Viking-Era Stone Carved with Runes Found in Norway

Rune stone
This whetstone (a stone used for sharpening knives) has letters known as runes engraved on it, archaeologists found. Discovered recently during excavations in Oslo, the stone dates back to the Middle Ages, a time when the Vikings flourished in Norway (Image credit: Karen Langsholt Holmqvist/NIKU)

A stone carved with symbols known as runes and dating to the Middle Ages has been discovered during an excavation ahead of a railway-construction project in Oslo, Norway.

The runes, which were found engraved on a whetstone (a stone used for sharpening knives), date to sometime around 1,000 years ago when the Vikings (also called the Norse) flourished in Norway. The runic writing system conveyed a language and could be used to record and convey information as well as cast spells. Each rune formed a letter or sign and a combination of runes could spell out a word. Who engraved the runes on this newly discovered stone is unknown. [Fierce Fighters: 7 Secrets of Viking Seamen]

Runic writing was used in Norway and other parts of Northern Europe during the Middle Ages, which lasted between roughly 500-1450. However, artifacts containing runes are rare, and archaeologists debate the number of people who could write them, the researchers said.

"On the whetstone, the runes 'æ, r, k, n, a' appear. But it is not easy to tell what they mean," archaeologists with the Norwegian Institute for Cultural Heritage Research (NIKU) said in a statement. The runes could be an attempt to spell a person's name, or they could spell the word "scared," "ugly" or "pain," the archaeologists said in the statement.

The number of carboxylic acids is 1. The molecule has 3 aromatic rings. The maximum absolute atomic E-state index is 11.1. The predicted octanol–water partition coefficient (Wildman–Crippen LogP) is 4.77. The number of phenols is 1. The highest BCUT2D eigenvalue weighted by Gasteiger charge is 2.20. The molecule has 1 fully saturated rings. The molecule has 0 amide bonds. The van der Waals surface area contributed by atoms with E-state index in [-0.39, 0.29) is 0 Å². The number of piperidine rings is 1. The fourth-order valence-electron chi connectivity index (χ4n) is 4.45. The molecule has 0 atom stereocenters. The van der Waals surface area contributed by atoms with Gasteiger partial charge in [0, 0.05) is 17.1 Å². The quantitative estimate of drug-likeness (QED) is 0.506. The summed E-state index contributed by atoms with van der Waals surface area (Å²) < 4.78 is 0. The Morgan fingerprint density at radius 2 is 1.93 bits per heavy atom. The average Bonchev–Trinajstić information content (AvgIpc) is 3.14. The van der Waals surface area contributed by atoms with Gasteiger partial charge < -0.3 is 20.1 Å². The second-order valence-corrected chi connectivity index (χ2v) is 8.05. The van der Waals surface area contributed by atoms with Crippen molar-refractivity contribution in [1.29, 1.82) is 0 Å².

This figure illustrates the runes. Their meaning is unknown. (Image credit: NIKU)

The person who wrote these runes was probably not a trained rune carver and was likely learning to spell in runic, Karen Holmqvist, a fellow at NIKU who specializes in the study of runes, said in the statement, noting that the quality of runic writing on the stone is poor.

"The findings contribute to the perception that the art of runic writing was relatively widespread in medieval Norway. But many writers would probably find themselves [with a level of knowledge] where they knew about writing, but were not literate," the archaeologists said in the statement.

The archaeological team wrote a blog post, in Norwegian, sharing their own interpretations of the discovery and invited members of the public to contribute their thoughts on what the runes on this stone mean and who wrote them.

Original article on Live Science.

Owen Jarus
Live Science Contributor

Owen Jarus is a regular contributor to Live Science who writes about archaeology and humans' past. He has also written for The Independent (UK), The Canadian Press (CP) and The Associated Press (AP), among others. Owen has a bachelor of arts degree from the University of Toronto and a journalism degree from Ryerson University.